Jemuel, and Jamin, and Ohad, and Jachin, and Zohar; the first of these is called Nemuel, Numbers 26:12; the third, Ohad, is omitted in the places referred to, he dying without children, as may be supposed, and so was not the head of any family; and the fourth, Jachin, is called Jarib, 1 Chronicles 4:24; and the fifth is called Zerah, in the above place, by a transposition of letters:
and Shaul the son of a Canaanitish woman; whom Simeon married, very probably after the death of his first wife, by whom he had the above five sons, or she was his concubine: many Jewish writers
And the sons of Levi, Gershon, Kohath, and Merari. From these sprung the priests and Levites, see Numbers 3:1.
And the sons of Judah, Er, and Onan, and Shelah, and Pharez,
and Zarah,.... Five of them:
but Er and Onan died in the land of Canaan; and so did not go with Jacob into Egypt; and which is observed that they might not be reckoned among them, though it was proper to take notice of them in the genealogy:
and the sons of Pharez were Hezron and Hamul; some think that these could not be born in Canaan, but in Egypt; and that they are mentioned among those that went down to Egypt, because they went there in the loins of their father, and to supply the places of Er and Onan, who died before, and have the honour to be here named, because they might be the first of Jacob's great grandchildren born there; though others suppose that Pharez was at this time fourteen years of age, and instances are given of some, who before that age have been fathers of children; the difficulty is not easily solved: the Targum of Jonathan expressly says,"Shelah and Zarah did not beget children in Canaan, but there were two sons of Pharez who went down into Egypt, Hezron and Hamul.'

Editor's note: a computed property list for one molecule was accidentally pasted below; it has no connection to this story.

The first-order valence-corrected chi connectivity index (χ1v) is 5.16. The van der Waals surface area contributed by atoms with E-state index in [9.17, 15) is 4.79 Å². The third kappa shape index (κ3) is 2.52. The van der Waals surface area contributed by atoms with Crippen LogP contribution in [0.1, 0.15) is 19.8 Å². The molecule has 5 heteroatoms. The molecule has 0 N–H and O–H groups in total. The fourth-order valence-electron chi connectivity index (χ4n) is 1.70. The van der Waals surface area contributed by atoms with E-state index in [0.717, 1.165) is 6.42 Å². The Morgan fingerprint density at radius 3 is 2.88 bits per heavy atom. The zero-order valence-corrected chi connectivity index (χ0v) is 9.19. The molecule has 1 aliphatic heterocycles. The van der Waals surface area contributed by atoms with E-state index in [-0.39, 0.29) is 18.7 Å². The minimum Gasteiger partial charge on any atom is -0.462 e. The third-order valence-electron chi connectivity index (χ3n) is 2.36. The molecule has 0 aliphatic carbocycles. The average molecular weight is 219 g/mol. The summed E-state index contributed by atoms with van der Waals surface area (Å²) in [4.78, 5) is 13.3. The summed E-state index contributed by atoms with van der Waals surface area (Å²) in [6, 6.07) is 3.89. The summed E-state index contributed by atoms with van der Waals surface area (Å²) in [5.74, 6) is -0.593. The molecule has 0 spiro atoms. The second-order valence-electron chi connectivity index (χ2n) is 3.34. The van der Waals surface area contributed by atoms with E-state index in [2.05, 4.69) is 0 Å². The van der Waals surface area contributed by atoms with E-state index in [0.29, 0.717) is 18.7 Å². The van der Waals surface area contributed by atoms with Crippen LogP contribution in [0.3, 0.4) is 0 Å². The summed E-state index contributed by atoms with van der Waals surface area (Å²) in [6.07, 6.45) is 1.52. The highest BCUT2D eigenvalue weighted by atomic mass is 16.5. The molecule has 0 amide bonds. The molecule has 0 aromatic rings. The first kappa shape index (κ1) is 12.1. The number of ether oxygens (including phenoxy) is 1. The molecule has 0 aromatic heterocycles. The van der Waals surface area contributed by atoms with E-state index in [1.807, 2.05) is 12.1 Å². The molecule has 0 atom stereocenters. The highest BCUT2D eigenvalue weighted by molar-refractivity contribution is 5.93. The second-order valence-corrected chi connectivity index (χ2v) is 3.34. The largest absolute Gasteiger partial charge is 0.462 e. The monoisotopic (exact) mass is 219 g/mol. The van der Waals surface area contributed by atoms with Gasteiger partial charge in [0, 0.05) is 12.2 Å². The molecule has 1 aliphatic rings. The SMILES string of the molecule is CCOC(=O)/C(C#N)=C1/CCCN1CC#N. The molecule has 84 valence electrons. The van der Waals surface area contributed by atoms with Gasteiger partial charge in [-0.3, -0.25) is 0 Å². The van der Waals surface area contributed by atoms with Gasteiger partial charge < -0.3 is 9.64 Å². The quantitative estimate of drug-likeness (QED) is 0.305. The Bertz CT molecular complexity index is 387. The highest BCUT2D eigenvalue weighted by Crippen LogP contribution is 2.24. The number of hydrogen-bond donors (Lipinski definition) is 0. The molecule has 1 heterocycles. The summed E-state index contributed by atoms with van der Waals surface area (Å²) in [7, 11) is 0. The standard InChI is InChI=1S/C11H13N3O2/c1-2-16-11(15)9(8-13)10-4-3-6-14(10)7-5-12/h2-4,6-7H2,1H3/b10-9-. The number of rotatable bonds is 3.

And the sons of Issachar, Tola, and Phuvah; and Job, and Shimron. The first of these was the father of a numerous race in the days of David, their number was 22,600; See Gill on 1 Chronicles 7:2; the second is called Puah, and the third Jashub, and the fourth Shimrom, 1 Chronicles 7:1; and were all the heads of families, as appears from the places referred to.
And the sons of Zebulun, Sered, and Elon, and Jahleel. Whose names are the same in Numbers 26:26.
These are the sons of Leah, which she bare unto Jacob in Padanaram,.... Which must be restrained to the six sons only, who were properly Leah's, and not to their sons' sons, for they were not born in Padanaram, but in Canaan:
with his daughter Dinah; who also was by Leah:
all the souls of his sons and daughters were thirty and three; that is, together with himself, or otherwise it will be difficult to give the exact number; if all before mentioned are to be reckoned there will be thirty four, wherefore some are for excluding Dinah; but she is not only expressly mentioned, but is the only one intended by his daughters here, the plural being put for the singular; and there is as much reason for retaining her here, as Sarah the daughter of Asher hereafter: some think Er and Onan are to be excluded, as indeed they are, because they died in the land of Canaan, and then there will be but thirty two; wherefore some are for adding Jochebed the daughter of Levi, but she is neither mentioned in the genealogy, nor did she go with Jacob into Egypt, but was born in Egypt long after: it seems best therefore to take Jacob himself into the account, as several Jewish writers do